Multiple data sources suggest that patients infected with human immunodeficiency virus (HIV) experience chronic lung inflammation, rapid lung function decline, and an increased risk of chronic obstructive pulmonary disease (COPD). Although newer and more potent antiretroviral treatment (ART) appears to nearly eliminate lung inflammation, ART's effects on the rate of lung function decline and other important clinical outcomes remain unknown. Our proposal is designed to address this knowledge gap, while providing a better understanding of the mechanisms for the rapid lung function decline observed in patients with HIV infection. We will accomplish these general aims through longitudinal measurements of pulmonary function and respiratory health status in a subsample of 1,000 participants enrolled in a large, international, randomized, controlled trial - the Strategic Timing of Antiretroviral Treatment (START) trial. START is scheduled to begin in early 2009. The parent trial will enroll 4,000 HIV-1 (subsequently referred to as HIV) infected persons who are na?ve to antiretroviral treatment, with a CD4+ count >500 cells/mm3. Participants will be randomized to either immediate initiation of potent ART or deferral of ART until the CD4+ count declines to <350 cells/mm3. This permits an appropriately controlled, randomized experimental evaluation of the relative effects of early ART treatment (vs. deferred treatment) on pulmonary status in patients with HIV infection. Much of the infrastructure for the START trial is supported by the National Institute of Allergy and Infectious Diseases (NIAID) through a Leadership Group grant award to the International Network for Strategic Initiatives in Global HIV Trials (INSIGHT). Our proposal seeks support to include the measurement of pulmonary function and respiratory health status in an ancillary study to START. With the data being collected by the main START protocol and the additional data we propose to collect as part of this application, respiratory parameters will be reliably quantified in HIV-infected patients treated with immediate and deferred ART, with control of multiple confounding factors through randomization. The extensive biological specimen repository, including genetic data and other data collected as part of the main START protocol, will provide opportunities for multiple future investigations of biomarkers, proteomics, and genomics related to the development of COPD in patients infected with HIV. Our study will advance understanding of the pathogenesis and course of rapid lung function decline and subsequent COPD in the presence of HIV infection.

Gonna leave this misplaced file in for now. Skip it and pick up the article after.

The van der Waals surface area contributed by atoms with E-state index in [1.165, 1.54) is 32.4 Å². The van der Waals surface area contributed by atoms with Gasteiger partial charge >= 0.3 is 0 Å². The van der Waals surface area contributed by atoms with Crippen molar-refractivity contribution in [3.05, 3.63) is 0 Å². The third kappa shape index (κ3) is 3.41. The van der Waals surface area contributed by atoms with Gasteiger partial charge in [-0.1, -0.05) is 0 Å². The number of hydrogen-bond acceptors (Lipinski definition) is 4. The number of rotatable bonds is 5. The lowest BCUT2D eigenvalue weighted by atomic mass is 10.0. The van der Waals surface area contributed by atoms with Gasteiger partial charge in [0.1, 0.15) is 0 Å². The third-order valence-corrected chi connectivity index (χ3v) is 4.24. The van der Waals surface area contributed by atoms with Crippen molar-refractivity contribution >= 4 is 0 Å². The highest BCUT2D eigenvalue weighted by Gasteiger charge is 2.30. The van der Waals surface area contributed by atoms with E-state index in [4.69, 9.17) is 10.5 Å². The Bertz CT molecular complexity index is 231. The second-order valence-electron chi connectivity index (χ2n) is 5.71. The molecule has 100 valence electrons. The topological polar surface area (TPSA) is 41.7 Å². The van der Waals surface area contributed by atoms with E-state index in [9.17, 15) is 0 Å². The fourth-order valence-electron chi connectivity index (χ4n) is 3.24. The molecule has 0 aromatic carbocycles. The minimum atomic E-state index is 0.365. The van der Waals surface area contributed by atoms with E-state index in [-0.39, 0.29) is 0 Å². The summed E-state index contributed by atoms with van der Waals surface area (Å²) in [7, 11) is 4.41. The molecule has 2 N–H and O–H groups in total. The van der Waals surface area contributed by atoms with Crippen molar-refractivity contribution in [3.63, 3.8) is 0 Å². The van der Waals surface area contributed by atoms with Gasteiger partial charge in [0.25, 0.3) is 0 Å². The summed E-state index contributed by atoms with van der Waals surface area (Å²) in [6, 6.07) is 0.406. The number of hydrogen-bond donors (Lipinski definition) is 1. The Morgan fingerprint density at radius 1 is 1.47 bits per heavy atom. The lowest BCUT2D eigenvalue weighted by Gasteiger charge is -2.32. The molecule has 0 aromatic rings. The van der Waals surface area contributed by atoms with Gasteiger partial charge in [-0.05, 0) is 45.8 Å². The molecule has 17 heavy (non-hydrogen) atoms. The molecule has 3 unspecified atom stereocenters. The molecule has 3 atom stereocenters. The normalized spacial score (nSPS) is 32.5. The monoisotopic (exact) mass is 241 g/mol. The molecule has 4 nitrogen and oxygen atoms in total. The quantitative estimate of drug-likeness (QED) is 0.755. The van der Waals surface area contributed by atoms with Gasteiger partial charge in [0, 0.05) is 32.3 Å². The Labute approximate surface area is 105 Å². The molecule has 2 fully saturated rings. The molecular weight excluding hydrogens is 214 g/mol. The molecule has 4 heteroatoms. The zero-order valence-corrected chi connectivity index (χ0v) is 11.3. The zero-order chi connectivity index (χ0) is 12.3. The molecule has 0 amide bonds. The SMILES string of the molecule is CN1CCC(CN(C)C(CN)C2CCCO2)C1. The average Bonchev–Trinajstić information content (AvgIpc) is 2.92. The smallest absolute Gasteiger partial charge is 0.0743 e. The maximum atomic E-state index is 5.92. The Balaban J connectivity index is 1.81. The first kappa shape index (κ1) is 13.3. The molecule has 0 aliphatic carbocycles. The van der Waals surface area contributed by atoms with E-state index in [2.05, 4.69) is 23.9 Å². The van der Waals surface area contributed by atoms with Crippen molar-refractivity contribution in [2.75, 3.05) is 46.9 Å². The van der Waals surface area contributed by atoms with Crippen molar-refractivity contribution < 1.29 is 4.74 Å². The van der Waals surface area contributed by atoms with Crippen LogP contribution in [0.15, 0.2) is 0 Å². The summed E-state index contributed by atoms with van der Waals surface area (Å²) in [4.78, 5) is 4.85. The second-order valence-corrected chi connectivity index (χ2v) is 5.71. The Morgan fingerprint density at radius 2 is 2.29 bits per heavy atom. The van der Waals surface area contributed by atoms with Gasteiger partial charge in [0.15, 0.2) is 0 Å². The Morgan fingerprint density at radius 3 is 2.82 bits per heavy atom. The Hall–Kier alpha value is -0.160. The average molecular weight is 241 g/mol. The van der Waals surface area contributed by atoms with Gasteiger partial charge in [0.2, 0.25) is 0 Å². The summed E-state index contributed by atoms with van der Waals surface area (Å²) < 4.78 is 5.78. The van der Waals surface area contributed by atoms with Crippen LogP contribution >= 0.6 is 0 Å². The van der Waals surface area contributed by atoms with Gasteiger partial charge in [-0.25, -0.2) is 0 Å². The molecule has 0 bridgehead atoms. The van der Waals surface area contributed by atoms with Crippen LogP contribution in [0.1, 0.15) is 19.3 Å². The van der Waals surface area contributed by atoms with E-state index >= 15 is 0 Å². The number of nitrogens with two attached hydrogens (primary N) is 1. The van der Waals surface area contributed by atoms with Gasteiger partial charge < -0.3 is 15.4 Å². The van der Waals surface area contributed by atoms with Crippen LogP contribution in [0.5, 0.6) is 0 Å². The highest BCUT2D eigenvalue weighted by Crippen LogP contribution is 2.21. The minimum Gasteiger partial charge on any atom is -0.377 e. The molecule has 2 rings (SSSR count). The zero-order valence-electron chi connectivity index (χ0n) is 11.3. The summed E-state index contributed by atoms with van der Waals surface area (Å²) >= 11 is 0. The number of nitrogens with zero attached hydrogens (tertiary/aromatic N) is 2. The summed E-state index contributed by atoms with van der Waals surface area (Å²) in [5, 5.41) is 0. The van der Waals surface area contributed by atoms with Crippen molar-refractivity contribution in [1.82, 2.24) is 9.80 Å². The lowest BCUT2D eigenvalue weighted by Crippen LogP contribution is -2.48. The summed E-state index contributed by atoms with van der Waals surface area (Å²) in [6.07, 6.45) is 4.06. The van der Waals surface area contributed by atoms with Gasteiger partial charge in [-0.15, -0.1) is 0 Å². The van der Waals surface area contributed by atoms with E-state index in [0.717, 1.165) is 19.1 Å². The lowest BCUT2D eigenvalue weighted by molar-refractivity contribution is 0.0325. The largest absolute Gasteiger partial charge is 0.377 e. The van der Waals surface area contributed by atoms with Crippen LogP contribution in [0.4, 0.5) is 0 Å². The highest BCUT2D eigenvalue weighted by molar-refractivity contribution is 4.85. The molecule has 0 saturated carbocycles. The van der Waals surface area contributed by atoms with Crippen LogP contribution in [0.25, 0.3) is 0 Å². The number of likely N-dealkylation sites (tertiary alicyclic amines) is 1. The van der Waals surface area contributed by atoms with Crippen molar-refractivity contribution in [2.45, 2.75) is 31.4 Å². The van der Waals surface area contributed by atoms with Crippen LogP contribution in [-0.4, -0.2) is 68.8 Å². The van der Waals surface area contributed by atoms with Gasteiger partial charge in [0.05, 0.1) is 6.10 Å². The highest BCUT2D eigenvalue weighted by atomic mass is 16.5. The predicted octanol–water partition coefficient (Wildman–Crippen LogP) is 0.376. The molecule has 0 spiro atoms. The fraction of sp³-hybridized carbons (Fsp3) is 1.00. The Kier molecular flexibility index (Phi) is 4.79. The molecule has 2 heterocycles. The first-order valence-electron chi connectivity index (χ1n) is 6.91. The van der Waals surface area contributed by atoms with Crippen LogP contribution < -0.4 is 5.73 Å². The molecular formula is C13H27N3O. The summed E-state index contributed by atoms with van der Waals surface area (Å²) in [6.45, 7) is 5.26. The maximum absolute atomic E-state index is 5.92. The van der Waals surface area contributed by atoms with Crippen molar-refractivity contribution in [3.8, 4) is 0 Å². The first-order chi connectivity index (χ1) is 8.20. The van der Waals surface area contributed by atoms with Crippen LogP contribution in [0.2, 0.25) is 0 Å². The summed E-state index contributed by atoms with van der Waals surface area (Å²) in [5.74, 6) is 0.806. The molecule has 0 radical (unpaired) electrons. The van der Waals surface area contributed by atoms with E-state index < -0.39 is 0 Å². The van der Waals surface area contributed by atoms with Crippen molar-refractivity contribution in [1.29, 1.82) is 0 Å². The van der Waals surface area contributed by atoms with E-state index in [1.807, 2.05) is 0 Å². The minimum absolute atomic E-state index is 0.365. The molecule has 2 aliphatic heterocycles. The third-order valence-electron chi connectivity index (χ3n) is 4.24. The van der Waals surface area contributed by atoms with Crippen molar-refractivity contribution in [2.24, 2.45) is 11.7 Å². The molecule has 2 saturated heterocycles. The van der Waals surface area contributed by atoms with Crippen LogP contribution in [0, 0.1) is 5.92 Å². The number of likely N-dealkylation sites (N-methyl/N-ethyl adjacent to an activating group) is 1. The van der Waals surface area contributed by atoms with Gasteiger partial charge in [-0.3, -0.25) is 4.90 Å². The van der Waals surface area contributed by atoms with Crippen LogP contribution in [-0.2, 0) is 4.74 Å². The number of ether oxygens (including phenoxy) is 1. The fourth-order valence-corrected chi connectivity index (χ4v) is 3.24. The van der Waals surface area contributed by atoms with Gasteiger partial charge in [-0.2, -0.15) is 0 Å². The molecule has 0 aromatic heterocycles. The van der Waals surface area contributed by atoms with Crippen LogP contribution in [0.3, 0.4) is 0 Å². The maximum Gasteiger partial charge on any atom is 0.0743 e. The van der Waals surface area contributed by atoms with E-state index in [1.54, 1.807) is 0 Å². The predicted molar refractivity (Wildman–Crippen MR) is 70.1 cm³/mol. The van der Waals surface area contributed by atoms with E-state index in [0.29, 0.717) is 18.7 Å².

Public Health Relevance

Patients with HIV infection appear to lose lung function at a faster rate than expected and may be at long-term risk for significant lung health problems. This study will determine if early treatment of HIV might reduce this risk. (End of Abstract)

National Institute of Health (NIH)
Research Project (R01)
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Clinical Trials Review Committee (CLTR)
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Caler, Elisabet V
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University of Minnesota Twin Cities
Internal Medicine/Medicine
Schools of Medicine
United States
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